Writers often use prompts and time limits to warm-up or unblock. I do much the same thing when I draw. I give myself a time limit. Usually 30 minutes. Then I pick a short story that I have already read, re-read a page or two, and illustrate what I've read. Roughly. Very roughly. I like to use panels, and I like to make the narrative part of each panel.
I rarely illustrate an entire story, but I do use a separate panel for each individual thought without skipping around or editing the text, even if I've chosen only a page or two.
The time limit keeps the sketches as ideas as opposed to artwork. Depicting ideas pictorially without the constraints of correct technique or finishing touches keeps the work clean and abstract. Mistakes are not considered mistakes. They are part of the exercise and stay put (note the two m's in Hemingway).
It's easier to move on to more sophisticated work when you begin with something clean and clear that helps you see instantly what to keep, what to add or replace, and what to throw away.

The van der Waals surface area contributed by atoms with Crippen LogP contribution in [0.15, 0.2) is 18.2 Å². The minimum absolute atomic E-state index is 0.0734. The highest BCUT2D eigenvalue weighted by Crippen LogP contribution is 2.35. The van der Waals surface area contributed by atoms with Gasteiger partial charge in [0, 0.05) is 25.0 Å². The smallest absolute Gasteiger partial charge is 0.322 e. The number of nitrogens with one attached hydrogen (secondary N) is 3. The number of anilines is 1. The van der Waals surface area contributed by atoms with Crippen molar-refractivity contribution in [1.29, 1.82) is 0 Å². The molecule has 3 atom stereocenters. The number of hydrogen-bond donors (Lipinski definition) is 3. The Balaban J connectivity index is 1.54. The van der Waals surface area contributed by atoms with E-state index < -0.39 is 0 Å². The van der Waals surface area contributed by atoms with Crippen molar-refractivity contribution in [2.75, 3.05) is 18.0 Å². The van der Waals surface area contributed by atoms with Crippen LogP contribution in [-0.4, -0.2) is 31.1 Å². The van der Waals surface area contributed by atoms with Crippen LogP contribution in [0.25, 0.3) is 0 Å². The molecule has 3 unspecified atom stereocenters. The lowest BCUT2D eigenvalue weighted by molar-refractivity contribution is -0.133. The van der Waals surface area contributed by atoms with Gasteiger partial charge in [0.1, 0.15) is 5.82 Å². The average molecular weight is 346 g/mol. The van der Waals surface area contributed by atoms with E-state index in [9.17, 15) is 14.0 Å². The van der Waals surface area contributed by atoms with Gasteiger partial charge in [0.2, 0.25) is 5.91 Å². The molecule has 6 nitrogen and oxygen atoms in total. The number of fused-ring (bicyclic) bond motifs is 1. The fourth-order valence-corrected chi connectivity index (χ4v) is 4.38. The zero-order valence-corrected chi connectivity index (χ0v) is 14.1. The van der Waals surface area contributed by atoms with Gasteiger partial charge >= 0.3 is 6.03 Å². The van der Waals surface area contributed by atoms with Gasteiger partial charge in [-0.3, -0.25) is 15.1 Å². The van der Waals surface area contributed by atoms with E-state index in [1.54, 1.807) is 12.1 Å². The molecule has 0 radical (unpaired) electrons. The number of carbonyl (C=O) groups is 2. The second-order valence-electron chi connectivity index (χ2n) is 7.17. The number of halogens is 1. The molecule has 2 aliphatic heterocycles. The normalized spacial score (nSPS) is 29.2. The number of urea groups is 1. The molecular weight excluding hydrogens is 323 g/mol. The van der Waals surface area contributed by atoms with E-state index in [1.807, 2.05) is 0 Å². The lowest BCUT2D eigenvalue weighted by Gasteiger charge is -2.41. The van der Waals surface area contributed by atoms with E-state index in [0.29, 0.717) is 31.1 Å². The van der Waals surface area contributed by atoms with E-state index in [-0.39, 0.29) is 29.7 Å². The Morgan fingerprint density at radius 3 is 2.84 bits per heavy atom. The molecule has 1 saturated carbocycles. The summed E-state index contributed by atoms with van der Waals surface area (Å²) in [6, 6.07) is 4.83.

It's like warming up at the piano before a concert. My daughter plays, and she often warms up with the Goldberg Variations (see video below), playing them excruciatingly slowly at first, no matter how many times she has played them before. For me, this is similar to a piano warm-up, except that I keep it simple and quick by limiting my time and choices.
This type of illustration is sometimes later finished, then published as artwork. Take a look at The Graphic Canon, Vol. 2: From "Kubla Khan" to the Bronte Sisters to The Picture of Dorian Gray. If you click the link, you can view a sample of the book and perhaps have a clearer picture of what I'm talking about.